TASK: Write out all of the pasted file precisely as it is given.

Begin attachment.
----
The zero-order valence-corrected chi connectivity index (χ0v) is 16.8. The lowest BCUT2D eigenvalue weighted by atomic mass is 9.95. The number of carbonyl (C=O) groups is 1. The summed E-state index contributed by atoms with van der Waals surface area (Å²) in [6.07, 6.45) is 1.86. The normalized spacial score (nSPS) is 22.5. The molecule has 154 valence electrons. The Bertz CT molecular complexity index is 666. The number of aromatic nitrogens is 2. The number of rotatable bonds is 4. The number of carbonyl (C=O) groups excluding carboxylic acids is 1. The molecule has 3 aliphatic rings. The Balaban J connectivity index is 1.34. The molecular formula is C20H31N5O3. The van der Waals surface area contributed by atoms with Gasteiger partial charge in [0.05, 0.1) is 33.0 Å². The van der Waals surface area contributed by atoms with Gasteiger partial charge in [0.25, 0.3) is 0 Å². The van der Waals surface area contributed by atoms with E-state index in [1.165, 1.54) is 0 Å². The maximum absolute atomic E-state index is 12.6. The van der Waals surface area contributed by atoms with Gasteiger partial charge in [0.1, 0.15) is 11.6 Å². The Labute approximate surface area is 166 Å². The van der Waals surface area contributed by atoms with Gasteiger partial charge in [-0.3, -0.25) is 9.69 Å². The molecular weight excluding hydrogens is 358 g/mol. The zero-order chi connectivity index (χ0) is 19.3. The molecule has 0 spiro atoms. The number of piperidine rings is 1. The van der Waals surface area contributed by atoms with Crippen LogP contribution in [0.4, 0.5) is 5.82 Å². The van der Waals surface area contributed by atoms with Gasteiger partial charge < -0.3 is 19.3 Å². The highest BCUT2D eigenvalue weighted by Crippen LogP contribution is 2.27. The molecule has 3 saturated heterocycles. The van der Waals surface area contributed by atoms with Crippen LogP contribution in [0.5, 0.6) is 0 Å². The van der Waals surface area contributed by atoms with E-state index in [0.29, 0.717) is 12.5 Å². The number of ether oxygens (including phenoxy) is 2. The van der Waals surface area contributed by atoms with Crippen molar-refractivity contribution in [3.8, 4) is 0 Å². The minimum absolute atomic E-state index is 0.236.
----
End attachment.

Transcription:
The zero-order valence-corrected chi connectivity index (χ0v) is 16.8. The lowest BCUT2D eigenvalue weighted by atomic mass is 9.95. The number of carbonyl (C=O) groups is 1. The summed E-state index contributed by atoms with van der Waals surface area (Å²) in [6.07, 6.45) is 1.86. The normalized spacial score (nSPS) is 22.5. The molecule has 154 valence electrons. The Bertz CT molecular complexity index is 666. The number of aromatic nitrogens is 2. The number of rotatable bonds is 4. The number of carbonyl (C=O) groups excluding carboxylic acids is 1. The molecule has 3 aliphatic rings. The Balaban J connectivity index is 1.34. The molecular formula is C20H31N5O3. The van der Waals surface area contributed by atoms with Gasteiger partial charge in [0.05, 0.1) is 33.0 Å². The van der Waals surface area contributed by atoms with Gasteiger partial charge in [0.25, 0.3) is 0 Å². The van der Waals surface area contributed by atoms with E-state index in [1.165, 1.54) is 0 Å². The maximum absolute atomic E-state index is 12.6. The van der Waals surface area contributed by atoms with Gasteiger partial charge in [0.1, 0.15) is 11.6 Å². The Labute approximate surface area is 166 Å². The van der Waals surface area contributed by atoms with Gasteiger partial charge in [-0.3, -0.25) is 9.69 Å². The molecular weight excluding hydrogens is 358 g/mol. The zero-order chi connectivity index (χ0) is 19.3. The molecule has 0 spiro atoms. The number of piperidine rings is 1. The van der Waals surface area contributed by atoms with Crippen LogP contribution in [0.4, 0.5) is 5.82 Å². The van der Waals surface area contributed by atoms with Gasteiger partial charge < -0.3 is 19.3 Å². The highest BCUT2D eigenvalue weighted by Crippen LogP contribution is 2.27. The molecule has 3 saturated heterocycles. The van der Waals surface area contributed by atoms with Crippen LogP contribution in [0.5, 0.6) is 0 Å². The van der Waals surface area contributed by atoms with E-state index in [0.29, 0.717) is 12.5 Å². The number of ether oxygens (including phenoxy) is 2. The van der Waals surface area contributed by atoms with Crippen molar-refractivity contribution in [3.8, 4) is 0 Å². The minimum absolute atomic E-state index is 0.236.